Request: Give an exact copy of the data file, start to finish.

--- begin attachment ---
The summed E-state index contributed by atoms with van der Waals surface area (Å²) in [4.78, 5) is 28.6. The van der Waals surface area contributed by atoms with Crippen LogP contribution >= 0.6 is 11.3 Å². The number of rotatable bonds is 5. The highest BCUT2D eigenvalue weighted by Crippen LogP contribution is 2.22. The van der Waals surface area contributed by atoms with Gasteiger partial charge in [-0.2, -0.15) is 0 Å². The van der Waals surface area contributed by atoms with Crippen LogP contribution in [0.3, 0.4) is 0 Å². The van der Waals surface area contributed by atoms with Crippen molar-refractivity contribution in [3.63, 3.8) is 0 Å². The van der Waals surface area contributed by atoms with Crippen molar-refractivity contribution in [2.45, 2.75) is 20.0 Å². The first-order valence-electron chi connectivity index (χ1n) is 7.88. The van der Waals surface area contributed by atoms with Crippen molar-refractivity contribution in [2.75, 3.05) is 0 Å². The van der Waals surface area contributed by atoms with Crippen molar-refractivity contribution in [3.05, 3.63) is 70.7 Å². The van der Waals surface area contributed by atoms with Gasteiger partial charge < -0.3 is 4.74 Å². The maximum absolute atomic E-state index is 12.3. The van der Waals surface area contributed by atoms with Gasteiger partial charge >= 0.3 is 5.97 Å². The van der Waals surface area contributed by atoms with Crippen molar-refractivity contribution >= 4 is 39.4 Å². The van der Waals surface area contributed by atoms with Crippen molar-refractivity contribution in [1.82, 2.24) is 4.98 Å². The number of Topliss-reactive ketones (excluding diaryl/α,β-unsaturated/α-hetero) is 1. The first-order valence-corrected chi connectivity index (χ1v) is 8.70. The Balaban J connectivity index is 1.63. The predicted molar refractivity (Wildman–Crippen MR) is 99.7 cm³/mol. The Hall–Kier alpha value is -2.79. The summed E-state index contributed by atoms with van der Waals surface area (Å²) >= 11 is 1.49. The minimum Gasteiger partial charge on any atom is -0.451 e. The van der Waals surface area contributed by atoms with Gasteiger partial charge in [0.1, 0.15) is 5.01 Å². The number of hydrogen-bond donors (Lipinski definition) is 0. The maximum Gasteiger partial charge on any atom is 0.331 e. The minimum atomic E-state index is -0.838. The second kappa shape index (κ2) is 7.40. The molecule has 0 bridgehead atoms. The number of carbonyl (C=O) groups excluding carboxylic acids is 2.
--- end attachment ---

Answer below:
The summed E-state index contributed by atoms with van der Waals surface area (Å²) in [4.78, 5) is 28.6. The van der Waals surface area contributed by atoms with Crippen LogP contribution >= 0.6 is 11.3 Å². The number of rotatable bonds is 5. The highest BCUT2D eigenvalue weighted by Crippen LogP contribution is 2.22. The van der Waals surface area contributed by atoms with Gasteiger partial charge in [-0.2, -0.15) is 0 Å². The van der Waals surface area contributed by atoms with Crippen LogP contribution in [0.3, 0.4) is 0 Å². The van der Waals surface area contributed by atoms with Crippen molar-refractivity contribution in [3.63, 3.8) is 0 Å². The van der Waals surface area contributed by atoms with Crippen molar-refractivity contribution in [2.45, 2.75) is 20.0 Å². The first-order valence-electron chi connectivity index (χ1n) is 7.88. The van der Waals surface area contributed by atoms with Crippen molar-refractivity contribution in [2.75, 3.05) is 0 Å². The van der Waals surface area contributed by atoms with Crippen molar-refractivity contribution in [3.05, 3.63) is 70.7 Å². The van der Waals surface area contributed by atoms with Gasteiger partial charge < -0.3 is 4.74 Å². The maximum absolute atomic E-state index is 12.3. The van der Waals surface area contributed by atoms with Gasteiger partial charge >= 0.3 is 5.97 Å². The van der Waals surface area contributed by atoms with Crippen molar-refractivity contribution >= 4 is 39.4 Å². The van der Waals surface area contributed by atoms with Crippen molar-refractivity contribution in [1.82, 2.24) is 4.98 Å². The number of Topliss-reactive ketones (excluding diaryl/α,β-unsaturated/α-hetero) is 1. The first-order valence-corrected chi connectivity index (χ1v) is 8.70. The Balaban J connectivity index is 1.63. The predicted molar refractivity (Wildman–Crippen MR) is 99.7 cm³/mol. The Hall–Kier alpha value is -2.79. The summed E-state index contributed by atoms with van der Waals surface area (Å²) >= 11 is 1.49. The minimum Gasteiger partial charge on any atom is -0.451 e. The van der Waals surface area contributed by atoms with Gasteiger partial charge in [0.1, 0.15) is 5.01 Å². The number of hydrogen-bond donors (Lipinski definition) is 0. The maximum Gasteiger partial charge on any atom is 0.331 e. The minimum atomic E-state index is -0.838. The second kappa shape index (κ2) is 7.40. The molecule has 0 bridgehead atoms. The number of carbonyl (C=O) groups excluding carboxylic acids is 2.